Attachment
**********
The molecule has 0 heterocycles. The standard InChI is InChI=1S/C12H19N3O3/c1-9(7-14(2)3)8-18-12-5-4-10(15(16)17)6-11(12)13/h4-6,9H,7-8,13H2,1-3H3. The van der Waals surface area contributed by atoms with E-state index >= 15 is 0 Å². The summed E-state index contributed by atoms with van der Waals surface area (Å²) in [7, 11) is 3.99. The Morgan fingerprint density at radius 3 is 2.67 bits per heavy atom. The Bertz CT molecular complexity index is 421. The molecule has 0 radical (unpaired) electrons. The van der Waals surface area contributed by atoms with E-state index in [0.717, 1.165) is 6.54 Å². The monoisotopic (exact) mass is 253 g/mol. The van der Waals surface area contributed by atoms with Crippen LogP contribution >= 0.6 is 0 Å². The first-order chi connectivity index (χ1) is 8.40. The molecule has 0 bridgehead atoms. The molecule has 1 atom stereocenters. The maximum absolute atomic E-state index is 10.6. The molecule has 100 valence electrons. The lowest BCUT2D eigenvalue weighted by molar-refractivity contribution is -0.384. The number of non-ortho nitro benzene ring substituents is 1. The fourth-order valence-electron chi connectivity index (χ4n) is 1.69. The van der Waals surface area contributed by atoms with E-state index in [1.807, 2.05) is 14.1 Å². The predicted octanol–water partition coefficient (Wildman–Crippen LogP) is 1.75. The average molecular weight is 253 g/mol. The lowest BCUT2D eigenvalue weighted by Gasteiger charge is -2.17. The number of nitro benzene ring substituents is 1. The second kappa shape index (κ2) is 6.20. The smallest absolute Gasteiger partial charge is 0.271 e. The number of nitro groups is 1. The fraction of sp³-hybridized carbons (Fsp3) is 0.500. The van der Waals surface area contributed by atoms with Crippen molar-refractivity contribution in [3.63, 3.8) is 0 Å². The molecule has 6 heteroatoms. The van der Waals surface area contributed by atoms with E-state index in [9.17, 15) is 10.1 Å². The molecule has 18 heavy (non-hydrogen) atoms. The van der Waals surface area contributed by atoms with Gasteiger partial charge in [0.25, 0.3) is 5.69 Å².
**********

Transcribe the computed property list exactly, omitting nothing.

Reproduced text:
The molecule has 0 heterocycles. The standard InChI is InChI=1S/C12H19N3O3/c1-9(7-14(2)3)8-18-12-5-4-10(15(16)17)6-11(12)13/h4-6,9H,7-8,13H2,1-3H3. The van der Waals surface area contributed by atoms with E-state index >= 15 is 0 Å². The summed E-state index contributed by atoms with van der Waals surface area (Å²) in [7, 11) is 3.99. The Morgan fingerprint density at radius 3 is 2.67 bits per heavy atom. The Bertz CT molecular complexity index is 421. The molecule has 0 radical (unpaired) electrons. The van der Waals surface area contributed by atoms with E-state index in [0.717, 1.165) is 6.54 Å². The monoisotopic (exact) mass is 253 g/mol. The van der Waals surface area contributed by atoms with Crippen LogP contribution >= 0.6 is 0 Å². The first-order chi connectivity index (χ1) is 8.40. The molecule has 0 bridgehead atoms. The molecule has 1 atom stereocenters. The maximum absolute atomic E-state index is 10.6. The molecule has 100 valence electrons. The lowest BCUT2D eigenvalue weighted by molar-refractivity contribution is -0.384. The number of non-ortho nitro benzene ring substituents is 1. The fourth-order valence-electron chi connectivity index (χ4n) is 1.69. The van der Waals surface area contributed by atoms with E-state index in [1.807, 2.05) is 14.1 Å². The predicted octanol–water partition coefficient (Wildman–Crippen LogP) is 1.75. The average molecular weight is 253 g/mol. The lowest BCUT2D eigenvalue weighted by Gasteiger charge is -2.17. The number of nitro benzene ring substituents is 1. The second kappa shape index (κ2) is 6.20. The smallest absolute Gasteiger partial charge is 0.271 e. The number of nitro groups is 1. The fraction of sp³-hybridized carbons (Fsp3) is 0.500. The van der Waals surface area contributed by atoms with Crippen molar-refractivity contribution in [3.63, 3.8) is 0 Å². The molecule has 6 heteroatoms. The van der Waals surface area contributed by atoms with E-state index in [9.17, 15) is 10.1 Å². The molecule has 18 heavy (non-hydrogen) atoms. The van der Waals surface area contributed by atoms with Gasteiger partial charge in [0.25, 0.3) is 5.69 Å².